How to Write an International Commercial Arbitration Agreement

Jasper Allen Barrientos
Senior Corporate Attorney

International arbitration is currently one of the most popular modes of dispute resolution, particularly in connection with cross-border business transactions. Enforceability in multiple jurisdictions, procedural flexibility, and confidentiality are just some of the most cited reasons why parties choose international arbitration over other forms of settling controversies. Hence, the ability to correctly write an international commercial arbitration agreement is an essential skill for any lawyer. Successfully crafting an international commercial arbitration agreement requires the writer to incorporate certain fundamental elements into the text. Including these elements will ensure that the agreement will address all of the most basic requirements of international commercial arbitration. The following are the elements which a complete international commercial arbitration agreement should contain:

(1) The Seat. The seat of the arbitration should not be confused with its venue. The venue of the arbitration merely pertains to the physical location where the proceedings take place. On the other hand, the seat has more far-reaching, even critical implications. For one, the courts in the seat of the arbitration have the exclusive power to annul the arbitral award. These courts may also have the authority to appoint or remove arbitrators in some Instances. Additionally, courts of the seat have supervisory power over the arbitration or the authority to provide ancillary support to the proceedings. 

The extent of this power will vary depending on the jurisdiction. Thus, choosing a seat that has acceptable standards for the annulment of arbitral awards and the appointment or removal of arbitrators is ideal. It may also benefit the parties if the courts in the seat do not tend to intervene in the arbitration proceedings without sufficient cause. Moreover, the enforceability of the arbitral award is dependent on the New York Convention. Accordingly, the seat must be in a State that is a party to the said convention.

Finally, the selection of the seat operates as a choice of law provision picking the procedural law which will govern the arbitration.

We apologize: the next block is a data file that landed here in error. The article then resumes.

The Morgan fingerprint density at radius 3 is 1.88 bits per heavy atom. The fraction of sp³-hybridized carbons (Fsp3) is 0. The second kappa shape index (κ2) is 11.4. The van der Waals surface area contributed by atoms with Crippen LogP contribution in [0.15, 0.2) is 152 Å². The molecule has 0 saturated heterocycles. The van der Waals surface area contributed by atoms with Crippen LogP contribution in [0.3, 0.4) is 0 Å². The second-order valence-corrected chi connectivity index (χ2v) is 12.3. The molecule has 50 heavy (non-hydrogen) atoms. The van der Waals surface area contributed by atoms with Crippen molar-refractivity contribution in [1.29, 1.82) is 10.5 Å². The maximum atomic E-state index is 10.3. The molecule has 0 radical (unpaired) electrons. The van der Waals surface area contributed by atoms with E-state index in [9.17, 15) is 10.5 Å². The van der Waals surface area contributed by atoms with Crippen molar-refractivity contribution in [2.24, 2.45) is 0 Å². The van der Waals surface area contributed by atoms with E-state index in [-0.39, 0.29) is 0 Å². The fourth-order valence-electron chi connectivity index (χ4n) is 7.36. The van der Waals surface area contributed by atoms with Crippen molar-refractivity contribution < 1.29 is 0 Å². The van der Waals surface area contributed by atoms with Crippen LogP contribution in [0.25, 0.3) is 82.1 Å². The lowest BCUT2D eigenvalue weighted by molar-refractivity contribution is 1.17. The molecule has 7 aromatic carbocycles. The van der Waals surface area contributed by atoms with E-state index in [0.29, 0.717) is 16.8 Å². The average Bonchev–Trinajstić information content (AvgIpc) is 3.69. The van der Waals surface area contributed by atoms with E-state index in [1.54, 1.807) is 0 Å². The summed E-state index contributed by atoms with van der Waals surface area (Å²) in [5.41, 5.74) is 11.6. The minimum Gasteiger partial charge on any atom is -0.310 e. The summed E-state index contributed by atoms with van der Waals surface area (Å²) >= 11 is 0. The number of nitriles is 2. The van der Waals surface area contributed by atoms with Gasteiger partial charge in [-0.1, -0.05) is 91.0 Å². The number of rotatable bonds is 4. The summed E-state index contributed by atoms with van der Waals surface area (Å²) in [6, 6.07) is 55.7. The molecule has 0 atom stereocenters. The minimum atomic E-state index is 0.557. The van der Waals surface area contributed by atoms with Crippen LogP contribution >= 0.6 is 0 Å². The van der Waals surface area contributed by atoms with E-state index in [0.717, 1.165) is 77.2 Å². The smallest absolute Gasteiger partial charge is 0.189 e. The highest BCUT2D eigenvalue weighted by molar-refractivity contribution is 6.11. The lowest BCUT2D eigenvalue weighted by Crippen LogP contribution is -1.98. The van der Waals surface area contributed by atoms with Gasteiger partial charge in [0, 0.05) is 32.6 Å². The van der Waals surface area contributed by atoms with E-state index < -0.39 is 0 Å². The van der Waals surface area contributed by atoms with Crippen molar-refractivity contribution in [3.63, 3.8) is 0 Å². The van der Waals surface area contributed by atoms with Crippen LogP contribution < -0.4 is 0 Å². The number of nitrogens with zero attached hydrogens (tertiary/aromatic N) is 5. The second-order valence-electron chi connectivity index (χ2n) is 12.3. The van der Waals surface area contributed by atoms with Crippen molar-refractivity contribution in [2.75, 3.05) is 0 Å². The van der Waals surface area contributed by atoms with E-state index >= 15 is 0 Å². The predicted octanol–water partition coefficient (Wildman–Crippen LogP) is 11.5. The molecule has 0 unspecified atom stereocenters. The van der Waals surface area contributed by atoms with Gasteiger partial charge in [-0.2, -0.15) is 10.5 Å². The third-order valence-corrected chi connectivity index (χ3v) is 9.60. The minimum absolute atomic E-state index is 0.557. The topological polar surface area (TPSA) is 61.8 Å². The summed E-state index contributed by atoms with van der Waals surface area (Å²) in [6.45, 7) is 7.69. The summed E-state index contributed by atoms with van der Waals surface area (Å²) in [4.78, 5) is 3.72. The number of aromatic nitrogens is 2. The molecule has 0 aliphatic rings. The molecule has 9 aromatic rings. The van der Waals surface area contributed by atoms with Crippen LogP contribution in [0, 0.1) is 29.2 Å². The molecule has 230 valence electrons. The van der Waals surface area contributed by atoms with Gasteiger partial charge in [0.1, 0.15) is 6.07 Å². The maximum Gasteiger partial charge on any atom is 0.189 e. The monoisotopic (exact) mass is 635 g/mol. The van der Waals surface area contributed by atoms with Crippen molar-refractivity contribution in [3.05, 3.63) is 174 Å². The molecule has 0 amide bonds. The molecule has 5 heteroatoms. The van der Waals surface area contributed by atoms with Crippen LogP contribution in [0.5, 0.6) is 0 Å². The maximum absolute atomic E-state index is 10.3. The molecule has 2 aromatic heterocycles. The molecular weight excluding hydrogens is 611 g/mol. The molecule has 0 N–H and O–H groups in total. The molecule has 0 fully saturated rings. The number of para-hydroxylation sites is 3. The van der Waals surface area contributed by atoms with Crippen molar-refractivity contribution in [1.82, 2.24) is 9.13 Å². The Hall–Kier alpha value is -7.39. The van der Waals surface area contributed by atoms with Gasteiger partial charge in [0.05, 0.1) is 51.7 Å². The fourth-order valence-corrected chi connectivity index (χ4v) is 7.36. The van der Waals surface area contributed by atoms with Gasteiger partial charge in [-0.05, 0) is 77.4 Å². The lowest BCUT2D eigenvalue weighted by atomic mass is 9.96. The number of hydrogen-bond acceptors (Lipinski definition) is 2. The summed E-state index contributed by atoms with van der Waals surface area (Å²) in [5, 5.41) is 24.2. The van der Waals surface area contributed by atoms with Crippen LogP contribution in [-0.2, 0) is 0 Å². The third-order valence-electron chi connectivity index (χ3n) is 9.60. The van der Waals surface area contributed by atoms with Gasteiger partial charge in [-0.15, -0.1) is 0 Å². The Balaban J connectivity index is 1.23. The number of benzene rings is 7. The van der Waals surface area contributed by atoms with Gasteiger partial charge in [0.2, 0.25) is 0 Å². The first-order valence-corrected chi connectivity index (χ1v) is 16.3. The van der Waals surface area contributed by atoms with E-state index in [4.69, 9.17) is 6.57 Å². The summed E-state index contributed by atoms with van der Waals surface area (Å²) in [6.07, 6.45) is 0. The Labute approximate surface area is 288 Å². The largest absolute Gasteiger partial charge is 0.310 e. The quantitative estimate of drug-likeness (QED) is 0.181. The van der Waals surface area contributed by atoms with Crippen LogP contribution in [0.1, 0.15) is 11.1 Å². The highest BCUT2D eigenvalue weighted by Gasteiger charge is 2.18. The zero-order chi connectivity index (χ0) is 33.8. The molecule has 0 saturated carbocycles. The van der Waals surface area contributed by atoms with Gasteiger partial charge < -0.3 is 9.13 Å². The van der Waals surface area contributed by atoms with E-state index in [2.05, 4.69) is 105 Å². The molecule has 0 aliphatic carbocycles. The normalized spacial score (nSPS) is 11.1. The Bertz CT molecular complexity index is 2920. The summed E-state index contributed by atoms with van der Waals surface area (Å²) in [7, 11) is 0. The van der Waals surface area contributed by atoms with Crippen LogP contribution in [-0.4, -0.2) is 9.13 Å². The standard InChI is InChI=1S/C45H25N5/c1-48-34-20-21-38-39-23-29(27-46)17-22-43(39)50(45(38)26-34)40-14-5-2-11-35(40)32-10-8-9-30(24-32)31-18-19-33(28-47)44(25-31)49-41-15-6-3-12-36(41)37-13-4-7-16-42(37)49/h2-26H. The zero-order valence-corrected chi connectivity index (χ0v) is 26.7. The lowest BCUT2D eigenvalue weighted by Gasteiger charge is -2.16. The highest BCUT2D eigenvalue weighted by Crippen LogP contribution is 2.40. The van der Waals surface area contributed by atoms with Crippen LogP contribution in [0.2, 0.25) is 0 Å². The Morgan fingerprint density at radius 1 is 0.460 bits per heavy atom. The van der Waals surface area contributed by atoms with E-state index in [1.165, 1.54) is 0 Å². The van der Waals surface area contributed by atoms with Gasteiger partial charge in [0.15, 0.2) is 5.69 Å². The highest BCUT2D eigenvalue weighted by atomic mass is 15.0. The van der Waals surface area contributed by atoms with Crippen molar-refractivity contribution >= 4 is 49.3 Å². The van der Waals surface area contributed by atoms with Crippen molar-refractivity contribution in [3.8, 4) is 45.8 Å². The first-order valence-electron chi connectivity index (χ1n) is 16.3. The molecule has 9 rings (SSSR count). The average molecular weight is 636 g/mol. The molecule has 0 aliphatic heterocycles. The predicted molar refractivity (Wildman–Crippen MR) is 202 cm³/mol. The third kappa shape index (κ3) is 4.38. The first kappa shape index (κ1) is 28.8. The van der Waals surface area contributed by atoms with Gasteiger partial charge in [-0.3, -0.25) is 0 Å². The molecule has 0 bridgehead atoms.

For the reasons given above, the choice of the seat is probably the most critical consideration in the arbitration agreement that deserves plenty of thought.

(2) Institutional or Ad Hoc. The parties may choose to have their arbitration administered by an arbitral institution. There are several arbitral institutions across the globe, such as the International Chamber of Commerce International Court of Arbitration, the London Court of International Arbitration, and the Singapore International Arbitration Centre. Each of these institutions has its own set of rules under which it conducts arbitral proceedings.

Institutional arbitration rules address most of the essential aspects of the arbitration, including the initiation of the proceedings, the appointment of arbitrators, and the conduct of hearings. Moreover, arbitral institutions provide many useful services to make the process easier for the parties, such as constituting the arbitral tribunal, fixing the costs of the arbitration, and scrutinizing the award.

In ad hoc arbitrations, on the other hand, the parties are left on their own without the aid and convenience of arbitral institutions with ready-made rules. Thus, parties who resort to ad hoc arbitration must usually rely primarily on domestic legislation to govern the resolution of their controversy. It is no surprise, then, that most counsels advise opting for institutional over ad hoc arbitration. As a bonus, most, if not all, arbitral institutions provide their own model clauses for contract drafters to copy.